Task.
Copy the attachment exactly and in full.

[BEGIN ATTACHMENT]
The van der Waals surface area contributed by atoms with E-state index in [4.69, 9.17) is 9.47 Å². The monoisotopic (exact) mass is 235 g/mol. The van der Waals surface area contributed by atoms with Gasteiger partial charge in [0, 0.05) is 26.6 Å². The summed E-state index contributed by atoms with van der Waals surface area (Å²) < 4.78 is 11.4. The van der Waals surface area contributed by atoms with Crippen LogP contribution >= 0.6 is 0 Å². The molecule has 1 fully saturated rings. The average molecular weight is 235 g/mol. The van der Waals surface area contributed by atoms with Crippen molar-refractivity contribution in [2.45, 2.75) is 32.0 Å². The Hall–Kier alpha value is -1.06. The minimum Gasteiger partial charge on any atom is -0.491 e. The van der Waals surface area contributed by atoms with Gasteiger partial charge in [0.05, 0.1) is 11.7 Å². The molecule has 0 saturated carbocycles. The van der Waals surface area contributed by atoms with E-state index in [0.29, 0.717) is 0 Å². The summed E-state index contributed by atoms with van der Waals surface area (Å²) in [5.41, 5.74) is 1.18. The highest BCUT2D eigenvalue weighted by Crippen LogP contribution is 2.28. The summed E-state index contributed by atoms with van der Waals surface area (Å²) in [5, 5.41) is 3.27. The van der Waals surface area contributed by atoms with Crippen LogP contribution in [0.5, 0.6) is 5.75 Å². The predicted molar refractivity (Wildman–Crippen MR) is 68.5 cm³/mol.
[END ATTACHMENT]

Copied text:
The van der Waals surface area contributed by atoms with E-state index in [4.69, 9.17) is 9.47 Å². The monoisotopic (exact) mass is 235 g/mol. The van der Waals surface area contributed by atoms with Gasteiger partial charge in [0, 0.05) is 26.6 Å². The summed E-state index contributed by atoms with van der Waals surface area (Å²) < 4.78 is 11.4. The van der Waals surface area contributed by atoms with Crippen LogP contribution >= 0.6 is 0 Å². The molecule has 1 fully saturated rings. The average molecular weight is 235 g/mol. The van der Waals surface area contributed by atoms with Crippen molar-refractivity contribution in [2.45, 2.75) is 32.0 Å². The Hall–Kier alpha value is -1.06. The minimum Gasteiger partial charge on any atom is -0.491 e. The van der Waals surface area contributed by atoms with Gasteiger partial charge in [0.05, 0.1) is 11.7 Å². The molecule has 0 saturated carbocycles. The van der Waals surface area contributed by atoms with E-state index in [0.29, 0.717) is 0 Å². The summed E-state index contributed by atoms with van der Waals surface area (Å²) in [5.41, 5.74) is 1.18. The highest BCUT2D eigenvalue weighted by Crippen LogP contribution is 2.28. The summed E-state index contributed by atoms with van der Waals surface area (Å²) in [5, 5.41) is 3.27. The van der Waals surface area contributed by atoms with Crippen LogP contribution in [0.5, 0.6) is 5.75 Å². The predicted molar refractivity (Wildman–Crippen MR) is 68.5 cm³/mol.